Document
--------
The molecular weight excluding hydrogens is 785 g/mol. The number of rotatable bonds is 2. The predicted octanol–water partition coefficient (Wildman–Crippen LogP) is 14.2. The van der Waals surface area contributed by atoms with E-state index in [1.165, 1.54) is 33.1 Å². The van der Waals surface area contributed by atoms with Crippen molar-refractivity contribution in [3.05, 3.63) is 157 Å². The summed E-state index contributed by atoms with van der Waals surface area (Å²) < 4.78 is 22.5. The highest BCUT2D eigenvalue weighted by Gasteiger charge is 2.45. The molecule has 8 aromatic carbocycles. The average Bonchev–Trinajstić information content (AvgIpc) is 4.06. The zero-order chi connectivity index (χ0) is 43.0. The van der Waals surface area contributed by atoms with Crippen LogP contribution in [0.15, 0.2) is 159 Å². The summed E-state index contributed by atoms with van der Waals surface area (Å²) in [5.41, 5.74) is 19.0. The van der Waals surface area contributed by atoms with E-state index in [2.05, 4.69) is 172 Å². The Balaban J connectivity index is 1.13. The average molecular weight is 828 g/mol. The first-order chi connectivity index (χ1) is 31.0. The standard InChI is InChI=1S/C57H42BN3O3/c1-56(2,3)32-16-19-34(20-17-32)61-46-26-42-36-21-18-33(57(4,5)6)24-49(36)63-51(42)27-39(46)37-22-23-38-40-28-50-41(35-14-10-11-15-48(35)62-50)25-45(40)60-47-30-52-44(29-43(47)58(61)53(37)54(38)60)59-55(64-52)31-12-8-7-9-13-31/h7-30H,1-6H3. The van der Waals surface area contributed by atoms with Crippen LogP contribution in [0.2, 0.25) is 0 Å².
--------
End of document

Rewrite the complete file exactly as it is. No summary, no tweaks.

The molecular weight excluding hydrogens is 785 g/mol. The number of rotatable bonds is 2. The predicted octanol–water partition coefficient (Wildman–Crippen LogP) is 14.2. The van der Waals surface area contributed by atoms with E-state index in [1.165, 1.54) is 33.1 Å². The van der Waals surface area contributed by atoms with Crippen molar-refractivity contribution in [3.05, 3.63) is 157 Å². The summed E-state index contributed by atoms with van der Waals surface area (Å²) < 4.78 is 22.5. The highest BCUT2D eigenvalue weighted by Gasteiger charge is 2.45. The molecule has 8 aromatic carbocycles. The average Bonchev–Trinajstić information content (AvgIpc) is 4.06. The zero-order chi connectivity index (χ0) is 43.0. The van der Waals surface area contributed by atoms with Crippen LogP contribution in [0.15, 0.2) is 159 Å². The summed E-state index contributed by atoms with van der Waals surface area (Å²) in [5.41, 5.74) is 19.0. The van der Waals surface area contributed by atoms with E-state index in [2.05, 4.69) is 172 Å². The Balaban J connectivity index is 1.13. The average molecular weight is 828 g/mol. The first-order chi connectivity index (χ1) is 31.0. The standard InChI is InChI=1S/C57H42BN3O3/c1-56(2,3)32-16-19-34(20-17-32)61-46-26-42-36-21-18-33(57(4,5)6)24-49(36)63-51(42)27-39(46)37-22-23-38-40-28-50-41(35-14-10-11-15-48(35)62-50)25-45(40)60-47-30-52-44(29-43(47)58(61)53(37)54(38)60)59-55(64-52)31-12-8-7-9-13-31/h7-30H,1-6H3. The van der Waals surface area contributed by atoms with Crippen LogP contribution in [0.2, 0.25) is 0 Å².